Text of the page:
Most pop stars spend their careers chasing their next big hit or recreating past ones, but Beyoncé, who’s unapologetically become more of a meme-generator than a hit-maker in recent years, seems increasingly uninterested, or rather unwilling, to play that game. By dropping surprise albums and eschewing traditional marketing, the singer bypasses the often-crippling pressure to follow-up on previous successes, thus avoiding the whiff of inevitable failure associated with, say, underperforming pre-release singles. Though this approach bears the benefit of sparing Beyoncé any perceived decline in commercial appeal, it’s also resulted in reinvigorating the flagging album format.
Beyoncé has made valiant attempts at concept albums before—specifically her 2008 two-parter I Am… Sasha Fierce, and 2013’s “visual album,” Beyoncé, which was, of course, a promotional and commercial coup. But her similarly sneak-attack follow-up, Lemonade, is her most lyrically and thematically coherent effort to date, taking a concept—the breakup album—as old as the LP itself, and reinventing it in both presentation and narrative.
The album’s title is taken from a speech given by Jay-Z’s grandmother, Hattie White, at her 90th birthday party, in which she paraphrased the old adage about making the most of life’s lemons. Hattie’s granddaughter-in-law, it seems, took those words to heart, featuring an audio snippet of the woman’s speech at the end of the album’s climax, the exhilarating Kendrick Lamar-assisted spiritual anthem “Freedom,” and concluding Lemonade’s storyline not with a scorned woman’s declaration of independence, but with an offering of culpability and mercy.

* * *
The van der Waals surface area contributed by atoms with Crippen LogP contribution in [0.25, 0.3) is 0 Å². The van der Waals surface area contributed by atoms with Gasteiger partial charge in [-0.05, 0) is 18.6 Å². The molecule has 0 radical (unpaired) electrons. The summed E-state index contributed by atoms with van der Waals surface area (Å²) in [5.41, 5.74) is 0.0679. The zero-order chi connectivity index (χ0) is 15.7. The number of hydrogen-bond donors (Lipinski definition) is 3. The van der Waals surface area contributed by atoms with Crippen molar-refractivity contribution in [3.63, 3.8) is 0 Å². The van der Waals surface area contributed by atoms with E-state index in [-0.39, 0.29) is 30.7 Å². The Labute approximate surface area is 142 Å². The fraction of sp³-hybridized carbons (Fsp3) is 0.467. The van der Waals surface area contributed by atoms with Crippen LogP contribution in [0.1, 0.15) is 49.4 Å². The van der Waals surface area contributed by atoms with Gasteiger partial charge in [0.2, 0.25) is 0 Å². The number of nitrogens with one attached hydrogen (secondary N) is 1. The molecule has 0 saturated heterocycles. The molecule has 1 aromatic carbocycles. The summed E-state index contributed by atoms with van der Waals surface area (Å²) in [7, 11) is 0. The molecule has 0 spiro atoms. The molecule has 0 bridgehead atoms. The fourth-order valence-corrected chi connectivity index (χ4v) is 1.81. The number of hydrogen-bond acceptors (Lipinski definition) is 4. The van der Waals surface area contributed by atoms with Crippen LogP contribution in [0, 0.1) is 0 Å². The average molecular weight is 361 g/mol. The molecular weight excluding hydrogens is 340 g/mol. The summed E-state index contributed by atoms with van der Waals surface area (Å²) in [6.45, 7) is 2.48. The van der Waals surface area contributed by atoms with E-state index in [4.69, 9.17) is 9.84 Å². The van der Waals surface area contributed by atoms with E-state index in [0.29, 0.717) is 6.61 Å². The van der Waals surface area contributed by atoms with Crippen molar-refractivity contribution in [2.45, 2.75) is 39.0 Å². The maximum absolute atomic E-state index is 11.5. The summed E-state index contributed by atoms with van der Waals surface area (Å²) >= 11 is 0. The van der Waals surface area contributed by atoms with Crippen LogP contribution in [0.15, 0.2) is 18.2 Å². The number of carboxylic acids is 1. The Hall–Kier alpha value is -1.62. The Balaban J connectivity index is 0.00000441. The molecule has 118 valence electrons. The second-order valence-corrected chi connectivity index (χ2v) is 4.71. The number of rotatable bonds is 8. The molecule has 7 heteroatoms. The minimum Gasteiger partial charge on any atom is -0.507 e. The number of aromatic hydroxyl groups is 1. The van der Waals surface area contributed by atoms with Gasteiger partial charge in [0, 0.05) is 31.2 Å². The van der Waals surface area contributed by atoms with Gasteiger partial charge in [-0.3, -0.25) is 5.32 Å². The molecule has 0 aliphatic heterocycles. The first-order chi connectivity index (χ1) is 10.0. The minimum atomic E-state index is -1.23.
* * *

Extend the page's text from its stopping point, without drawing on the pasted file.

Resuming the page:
Lemonade is Beyoncé’s most lyrically and thematically coherent effort to date.
That might sound terribly retrograde, but Lemonade is unmistakably a feminist statement. The album’s other standout collaboration, “Don’t Hurt Yourself,” finds Beyoncé slinging barbs like “You ain’t married to no average bitch, boy” atop a Led Zeppelin loop and guitar riffs courtesy of co-writer/producer Jack White, before concluding with the pointed threat, “If you try this shit again, you gon’ lose yo wife.”
From “Crazy In Love” to “Drunk In Love,” Jay-Z has been a fixture on Beyoncé’s songs for over a decade, so it makes sense that he would eventually be featured in them. Indeed, she ostensibly takes direct aim at her husband’s physical appearance on “Hold Up,” an otherwise sunny reggae groove contrasted by Beyoncé’s withering assertion that women wouldn’t give Jay a second look if not for his wealth and fame—of which she has plenty of her own, she’ll have you know. So suck on her balls, boy, bye.
By the third act, Beyoncé’s steel begins to melt, and the piano ballad “Sandcastles” poignantly recounts a woman’s journey from anger to acceptance to, finally, forgiveness. But while fans will undoubtedly celebrate Bey’s vocals on this unremarkable track as “raw” and “emotional,” they at one point sound hysterically similar to those of “LA FWAY.”
If Lemonade feels less ambitious than the near-70-minute Beyoncé, it’s probably because the penetrating spoken-word interludes, composed of verses by Somali-British poet Warsan Shire, featured in Lemonade’s accompanying long-form music video have been excised from the album itself. A reference in the film to “my father, a magician, able to exist in two places at once” feels like an accurate depiction of Mathew Knowles, who fathered a child while still married to Beyoncé’s mother, but the rifle-toting paternal figure at the center of the Americana pastiche “Daddy Lessons” is deceased, so it’s unclear how autobiographical Lemonade is intended to be. In the film, Beyoncé’s own potential struggle with infidelity in her marriage is juxtaposed with shots of the singer dressed in a black hoodie and footage of black mothers holding portraits of their sons, killed by police. But whether the album’s lyrics are pure autobiography, or merely a snapshot of true events interwoven with the stories of countless other women, poetic license never sounded so personal.